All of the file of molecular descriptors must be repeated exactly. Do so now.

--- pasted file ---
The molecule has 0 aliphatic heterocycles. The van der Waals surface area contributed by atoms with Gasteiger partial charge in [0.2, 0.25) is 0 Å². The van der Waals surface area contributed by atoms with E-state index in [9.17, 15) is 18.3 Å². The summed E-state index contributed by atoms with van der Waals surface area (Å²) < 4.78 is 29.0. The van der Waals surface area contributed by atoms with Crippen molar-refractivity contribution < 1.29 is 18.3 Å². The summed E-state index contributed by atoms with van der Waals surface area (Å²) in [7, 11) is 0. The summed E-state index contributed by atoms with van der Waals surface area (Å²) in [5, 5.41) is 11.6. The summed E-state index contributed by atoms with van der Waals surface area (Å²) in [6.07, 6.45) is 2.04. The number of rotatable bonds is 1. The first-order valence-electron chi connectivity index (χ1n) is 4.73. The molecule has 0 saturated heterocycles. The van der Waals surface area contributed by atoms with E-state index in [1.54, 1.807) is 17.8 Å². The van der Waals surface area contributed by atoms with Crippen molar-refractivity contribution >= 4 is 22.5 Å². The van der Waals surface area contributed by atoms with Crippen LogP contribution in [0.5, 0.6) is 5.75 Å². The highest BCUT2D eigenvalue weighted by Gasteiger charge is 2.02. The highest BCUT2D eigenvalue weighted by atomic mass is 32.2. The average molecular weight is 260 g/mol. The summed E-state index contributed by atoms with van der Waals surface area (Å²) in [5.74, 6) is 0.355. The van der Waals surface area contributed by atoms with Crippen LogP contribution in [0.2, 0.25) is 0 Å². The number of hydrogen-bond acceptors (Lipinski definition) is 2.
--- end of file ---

The molecule has 0 aliphatic heterocycles. The van der Waals surface area contributed by atoms with Gasteiger partial charge in [0.2, 0.25) is 0 Å². The van der Waals surface area contributed by atoms with E-state index in [9.17, 15) is 18.3 Å². The summed E-state index contributed by atoms with van der Waals surface area (Å²) < 4.78 is 29.0. The van der Waals surface area contributed by atoms with Crippen molar-refractivity contribution < 1.29 is 18.3 Å². The summed E-state index contributed by atoms with van der Waals surface area (Å²) in [7, 11) is 0. The summed E-state index contributed by atoms with van der Waals surface area (Å²) in [5, 5.41) is 11.6. The summed E-state index contributed by atoms with van der Waals surface area (Å²) in [6.07, 6.45) is 2.04. The number of rotatable bonds is 1. The first-order valence-electron chi connectivity index (χ1n) is 4.73. The molecule has 0 saturated heterocycles. The van der Waals surface area contributed by atoms with E-state index in [1.54, 1.807) is 17.8 Å². The van der Waals surface area contributed by atoms with Crippen molar-refractivity contribution >= 4 is 22.5 Å². The van der Waals surface area contributed by atoms with Crippen LogP contribution in [0.5, 0.6) is 5.75 Å². The highest BCUT2D eigenvalue weighted by Gasteiger charge is 2.02. The highest BCUT2D eigenvalue weighted by atomic mass is 32.2. The average molecular weight is 260 g/mol. The summed E-state index contributed by atoms with van der Waals surface area (Å²) in [5.74, 6) is 0.355. The van der Waals surface area contributed by atoms with Crippen LogP contribution in [0.2, 0.25) is 0 Å². The number of hydrogen-bond acceptors (Lipinski definition) is 2.